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- 11/12/12--13:47: _The Incredible Disp...
- 11/27/12--06:38: _How Billionaire Hei...
- 11/28/12--09:36: _Meet The Rich And F...
- 12/01/12--13:50: _Billionaires Are Go...
- 12/07/12--06:36: _A Billionaire Heir ...
- 12/12/12--05:02: _Don't Believe For A...
- 12/23/12--07:06: _Meet The World's Ne...
- 12/26/12--03:55: _The Biggest Losers ...
- 01/02/13--09:12: _The 10 Billionaires...
- 01/02/13--13:39: _HOUSE OF THE DAY: B...
- 01/02/13--15:20: _Bill Gates Is $7 Bi...
- 01/03/13--14:38: _Fashion Designer To...
- 01/11/13--10:59: _A Writer Describes ...
- 01/11/13--12:37: _What It Was Like To...
- 01/16/13--08:34: _15 Frugal Billionai...
- 01/18/13--13:45: _DISCOVERED: 8 Hidde...
- 01/19/13--07:38: _13 Good Reasons Why...
- 01/23/13--07:36: _Bloomberg's New Bil...
- 01/28/13--09:09: _Nazi Propaganda Min...
- 01/28/13--10:17: _This Taiwanese Bill...
- 12/07/12--06:36: A Billionaire Heir To Aldi Supermarkets Has Died
- 12/26/12--03:55: The Biggest Losers Of 2012
- 01/02/13--09:12: The 10 Billionaires Whose Net Worth Rose The Most In 2012
- 01/02/13--15:20: Bill Gates Is $7 Billion Richer Than He Was A Year Ago (MSFT)
- 01/03/13--14:38: Fashion Designer Tory Burch Is Officially A Billionaire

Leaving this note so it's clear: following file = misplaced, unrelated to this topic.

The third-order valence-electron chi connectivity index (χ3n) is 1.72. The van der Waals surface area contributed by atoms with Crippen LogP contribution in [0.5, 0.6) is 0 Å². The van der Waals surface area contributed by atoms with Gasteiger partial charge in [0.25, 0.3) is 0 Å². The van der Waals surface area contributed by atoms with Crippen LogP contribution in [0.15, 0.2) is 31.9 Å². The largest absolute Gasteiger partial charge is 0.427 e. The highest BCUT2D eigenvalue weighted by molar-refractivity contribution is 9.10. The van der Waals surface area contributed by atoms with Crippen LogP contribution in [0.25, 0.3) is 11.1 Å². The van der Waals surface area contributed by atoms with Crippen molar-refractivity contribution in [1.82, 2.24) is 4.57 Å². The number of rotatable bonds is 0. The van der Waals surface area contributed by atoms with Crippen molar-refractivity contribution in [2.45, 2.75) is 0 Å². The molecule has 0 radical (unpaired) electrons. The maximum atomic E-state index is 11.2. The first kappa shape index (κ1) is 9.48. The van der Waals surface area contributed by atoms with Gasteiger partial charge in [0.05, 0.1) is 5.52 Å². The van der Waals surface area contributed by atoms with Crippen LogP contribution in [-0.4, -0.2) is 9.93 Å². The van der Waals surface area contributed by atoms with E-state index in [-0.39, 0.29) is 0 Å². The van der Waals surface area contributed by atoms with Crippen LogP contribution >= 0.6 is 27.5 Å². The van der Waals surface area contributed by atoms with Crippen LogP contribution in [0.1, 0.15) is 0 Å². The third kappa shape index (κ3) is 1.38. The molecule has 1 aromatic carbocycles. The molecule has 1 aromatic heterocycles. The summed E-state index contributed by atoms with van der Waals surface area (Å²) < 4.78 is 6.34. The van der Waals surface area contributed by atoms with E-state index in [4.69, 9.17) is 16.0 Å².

- 01/16/13--08:34: 15 Frugal Billionaires Who Live Like Regular People
- 01/18/13--13:45: DISCOVERED: 8 Hidden Billionaires No One Knew Existed
- Juan Gallardo Thurlow (Mexico) — $1.4 billion (Organizacion Cultiba SAB stake)
- Luis Enrique Yarur (Chile) — $2 billion (Empresas Juan Yarur SAC/Banco de Credito & Inversiones stakes)
- Patricia Angelini Rossi (Chile) — $1.7 billion (inheritence from uncle/ Antarchile SA shares)
- Ana Maria Marcondes Penido Sant’Anna (Brazil) — $2.1 billion (CCR SA stake)
- Rosa Evangelina (Brazil) — ~$1 billion (CCR SA stake)
- Rafael del Pino y Calvo-Sotelo (Spain) — $2.2 billion (Ferrovial SA stake)
- Leopoldo del Pino y Calvo-Sotelo (Spain) — $1 billion (Ferrovial SA stake)
- Maria del Pino y Calvo-Sotelo (Spain) — ~$1 billion (Ferrovial SA stake)
- 01/19/13--07:38: 13 Good Reasons Why You Should Become a Billionaire
- In 1931, Goebbels married Magda Quandt, who'd previously been married to industrialist Guenther Quandt (as well as another man before).
- Harald Quandt (actually the son of Magda's first husband) wound up living with Goebbels after the marriage.
- When Guenther — himself implicated as a Nazi follower though not involved in the regime’s crimes — died, Harald and his half-brother Herbert Quandt inherited his fortune.
- 01/28/13--10:17: This Taiwanese Billionaire Is Launching An Asian 'Nobel Prize'
It was in a cab driving down Fifth Avenue, passing an apartment building on E. 66th Street, that Michael Gross, author of a book about the rich and famous residents of 740 Park Ave., realized that the best way to write about aristocrats was through real estate.
"The whole idea that America has no caste system was the sub-theme of my eighth book, about Ralph Lauren," Gross told Business Insider. "And that notion, that there isn't one, is ridiculous."
"These buildings are a perfect way to tell a larger story," he said. "I wanted to write about the wealthiest, and most discerning people. ... Real estate is kind of the perfect vehicle to do that. Those buildings are natural. Only rich people can live there."